Three Nonprofits Are Teaming Up to Pay Artists to Create Images That Combat Widespread Misinformation About Coronavirus

The project's organizers are looking for images that "go beyond hazmat suits."

Courtesy of Artists Against the Infodemic. Photo: Ashley Gilbertson / VII Photo.
Courtesy of Artists Against an #Infodemic. Photo: Ashley Gilbertson / VII Photo.

Three organizations focusing on visual media have come together to launch an open call for artworks that can fight against a rising tide of misinformation related to the coronavirus pandemic.

The initiative, titled Artists Against an #Infodemic, aims to “harness the power of visuals” to “improve public communication and news delivery surrounding COVID-19,” according to organizers, who are soliciting images to promote public-health advice and fight the pernicious effects of racism and xenophobia.

“For some people, this pandemic is still an abstract concept, and we need people to understand the very real consequences and encourage a community and public-health mindset,” says Peter DiCampo, cofounder of The Everyday Projects, which launched the initiative with the nonprofits CatchLight and Dysturb. All three organizations fund progressive efforts in photojournalism and other forms of visual storytelling.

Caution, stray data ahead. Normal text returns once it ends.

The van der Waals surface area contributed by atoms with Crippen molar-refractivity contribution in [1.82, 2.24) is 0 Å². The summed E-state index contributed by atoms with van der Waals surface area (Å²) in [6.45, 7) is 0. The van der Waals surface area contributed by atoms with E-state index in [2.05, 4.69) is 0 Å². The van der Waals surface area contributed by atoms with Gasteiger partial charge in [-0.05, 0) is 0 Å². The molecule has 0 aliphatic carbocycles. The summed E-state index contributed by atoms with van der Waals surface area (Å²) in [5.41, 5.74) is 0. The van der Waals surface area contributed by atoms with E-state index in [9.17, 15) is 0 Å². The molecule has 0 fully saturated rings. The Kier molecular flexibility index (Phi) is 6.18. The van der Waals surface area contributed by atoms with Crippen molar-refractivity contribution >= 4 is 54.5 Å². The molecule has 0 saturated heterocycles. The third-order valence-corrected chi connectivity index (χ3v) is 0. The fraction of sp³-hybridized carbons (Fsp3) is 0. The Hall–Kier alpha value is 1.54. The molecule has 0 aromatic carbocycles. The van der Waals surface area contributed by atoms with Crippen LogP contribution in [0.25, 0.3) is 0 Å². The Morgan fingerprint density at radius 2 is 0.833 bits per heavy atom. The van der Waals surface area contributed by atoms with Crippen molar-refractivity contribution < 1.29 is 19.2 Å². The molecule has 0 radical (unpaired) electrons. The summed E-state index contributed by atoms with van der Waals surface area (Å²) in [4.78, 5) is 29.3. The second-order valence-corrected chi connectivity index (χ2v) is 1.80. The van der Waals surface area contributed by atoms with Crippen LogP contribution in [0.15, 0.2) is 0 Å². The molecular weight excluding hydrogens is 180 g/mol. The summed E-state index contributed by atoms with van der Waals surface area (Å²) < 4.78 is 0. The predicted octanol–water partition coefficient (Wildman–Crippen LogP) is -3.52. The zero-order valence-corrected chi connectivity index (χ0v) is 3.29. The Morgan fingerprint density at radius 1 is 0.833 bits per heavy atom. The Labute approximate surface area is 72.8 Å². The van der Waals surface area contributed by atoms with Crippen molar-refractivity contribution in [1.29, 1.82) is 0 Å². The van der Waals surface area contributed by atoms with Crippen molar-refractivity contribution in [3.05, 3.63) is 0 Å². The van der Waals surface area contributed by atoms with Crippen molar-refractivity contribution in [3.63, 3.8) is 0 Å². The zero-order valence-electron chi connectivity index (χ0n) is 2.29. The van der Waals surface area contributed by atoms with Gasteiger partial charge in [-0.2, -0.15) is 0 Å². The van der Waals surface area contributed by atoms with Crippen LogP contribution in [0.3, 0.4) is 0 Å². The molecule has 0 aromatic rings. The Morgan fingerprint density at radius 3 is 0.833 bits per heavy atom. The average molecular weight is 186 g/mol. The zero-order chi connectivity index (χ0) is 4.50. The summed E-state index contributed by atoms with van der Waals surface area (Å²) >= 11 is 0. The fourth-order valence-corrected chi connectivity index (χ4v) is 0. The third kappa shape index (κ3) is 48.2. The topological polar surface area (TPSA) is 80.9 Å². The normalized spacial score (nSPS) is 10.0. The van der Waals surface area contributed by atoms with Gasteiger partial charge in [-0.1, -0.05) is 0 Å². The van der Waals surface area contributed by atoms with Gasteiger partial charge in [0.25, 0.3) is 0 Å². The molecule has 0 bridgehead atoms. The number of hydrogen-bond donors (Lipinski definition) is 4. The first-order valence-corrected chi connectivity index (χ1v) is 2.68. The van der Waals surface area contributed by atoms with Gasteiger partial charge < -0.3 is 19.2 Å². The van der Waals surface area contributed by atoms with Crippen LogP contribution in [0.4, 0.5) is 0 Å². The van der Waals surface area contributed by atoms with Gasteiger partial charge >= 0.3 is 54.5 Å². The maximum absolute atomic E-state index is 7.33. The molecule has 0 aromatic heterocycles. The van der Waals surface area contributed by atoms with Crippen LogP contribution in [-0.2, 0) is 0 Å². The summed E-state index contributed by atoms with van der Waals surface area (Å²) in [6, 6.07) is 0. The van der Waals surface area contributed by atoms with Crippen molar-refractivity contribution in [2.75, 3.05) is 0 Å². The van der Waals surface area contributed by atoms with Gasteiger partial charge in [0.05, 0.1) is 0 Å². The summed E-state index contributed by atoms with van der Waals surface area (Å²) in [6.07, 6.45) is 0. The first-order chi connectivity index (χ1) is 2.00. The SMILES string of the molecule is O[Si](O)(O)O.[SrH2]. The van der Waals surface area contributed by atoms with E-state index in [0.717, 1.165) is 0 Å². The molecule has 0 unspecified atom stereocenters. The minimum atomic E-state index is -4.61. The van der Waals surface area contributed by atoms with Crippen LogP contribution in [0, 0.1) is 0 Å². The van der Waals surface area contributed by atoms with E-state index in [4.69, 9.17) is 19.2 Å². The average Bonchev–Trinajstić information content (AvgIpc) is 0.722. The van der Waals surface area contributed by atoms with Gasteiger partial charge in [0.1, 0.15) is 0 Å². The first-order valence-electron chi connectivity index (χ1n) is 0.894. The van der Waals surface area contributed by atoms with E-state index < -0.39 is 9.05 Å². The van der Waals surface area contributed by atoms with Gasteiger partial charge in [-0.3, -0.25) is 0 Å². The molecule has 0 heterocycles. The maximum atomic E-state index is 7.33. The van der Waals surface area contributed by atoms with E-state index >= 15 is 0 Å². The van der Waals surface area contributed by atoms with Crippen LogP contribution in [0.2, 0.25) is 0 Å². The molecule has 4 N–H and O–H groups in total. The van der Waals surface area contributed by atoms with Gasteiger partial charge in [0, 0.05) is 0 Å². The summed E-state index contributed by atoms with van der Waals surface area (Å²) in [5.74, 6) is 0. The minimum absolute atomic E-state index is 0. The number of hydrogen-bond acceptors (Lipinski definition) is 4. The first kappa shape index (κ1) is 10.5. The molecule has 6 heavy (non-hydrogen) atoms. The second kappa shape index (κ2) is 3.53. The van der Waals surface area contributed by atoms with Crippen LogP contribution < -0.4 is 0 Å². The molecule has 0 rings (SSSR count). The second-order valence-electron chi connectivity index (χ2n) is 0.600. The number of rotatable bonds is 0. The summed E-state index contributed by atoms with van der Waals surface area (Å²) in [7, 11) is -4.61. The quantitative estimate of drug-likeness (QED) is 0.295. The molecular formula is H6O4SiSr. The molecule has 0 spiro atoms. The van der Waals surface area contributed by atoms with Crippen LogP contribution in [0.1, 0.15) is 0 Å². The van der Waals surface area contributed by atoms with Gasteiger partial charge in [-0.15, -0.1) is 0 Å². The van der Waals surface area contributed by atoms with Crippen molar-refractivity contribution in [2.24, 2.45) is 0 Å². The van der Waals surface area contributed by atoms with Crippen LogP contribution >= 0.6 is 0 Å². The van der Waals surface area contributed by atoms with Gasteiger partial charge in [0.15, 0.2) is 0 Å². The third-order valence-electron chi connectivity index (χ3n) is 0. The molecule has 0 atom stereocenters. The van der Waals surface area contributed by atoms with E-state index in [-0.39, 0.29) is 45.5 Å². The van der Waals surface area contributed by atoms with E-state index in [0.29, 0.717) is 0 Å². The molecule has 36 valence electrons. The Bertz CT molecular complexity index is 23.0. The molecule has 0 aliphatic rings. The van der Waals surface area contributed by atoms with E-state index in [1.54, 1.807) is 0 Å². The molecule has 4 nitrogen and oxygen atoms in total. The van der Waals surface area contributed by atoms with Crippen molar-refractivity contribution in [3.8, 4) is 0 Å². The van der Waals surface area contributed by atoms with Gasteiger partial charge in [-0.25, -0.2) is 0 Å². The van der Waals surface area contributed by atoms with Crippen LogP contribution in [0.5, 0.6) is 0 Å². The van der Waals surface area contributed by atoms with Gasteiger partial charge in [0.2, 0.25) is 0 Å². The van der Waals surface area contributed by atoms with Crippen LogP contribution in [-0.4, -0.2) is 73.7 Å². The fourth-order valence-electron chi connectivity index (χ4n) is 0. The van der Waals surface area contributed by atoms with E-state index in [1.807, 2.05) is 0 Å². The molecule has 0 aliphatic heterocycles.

The project takes its inspiration from World Health Organization Director-General Tedros Adhanom Ghebreyesus, who said at a conference in February that “we’re not just fighting an epidemic; we’re fighting an infodemic. Fake news spreads faster and more easily than this virus, and is just as dangerous.”

“To effectively fight this infodemic, we need images that go beyond hazmat suits and empty grocery store shelves—images that sow discord and division at a time when we need cooperation the most,” Elodie Mailliet Storm, the CEO of CatchLight, tells Artnet News. “We believe artists are uniquely placed to convey important information that directly affects communities in their own ways. And that role will remain important as key messages will change throughout this crisis.”

Submissions can be sent in just about any visual form, including photography, video, graphic design, illustration, and painting. Artists will receive $500 for each artwork chosen, and proposals will be reviewed on a rolling basis starting this week.

In conceiving the initiative, the organizers set their sights on two issues, DiCampo says.

“One is that freelance photojournalists and artists are being hit very hard financially. And the other is that healthcare messages will continue to evolve and need to reach vulnerable populations,” he says. “So we designed this project to help satisfy both needs.” 

The organizations will begin their campaign by getting public-health notices out in Seattle, New York, Paris, Nairobi, and the San Francisco Bay Area through public art installations, paste-ups, projections, posters, and flyers, as well as on social media. But artists sending images for consideration need not be in those areas.

Initial funding for the project came through a $30,000 grant from the John S. Knight Journalism Fellowship at Stanford University.

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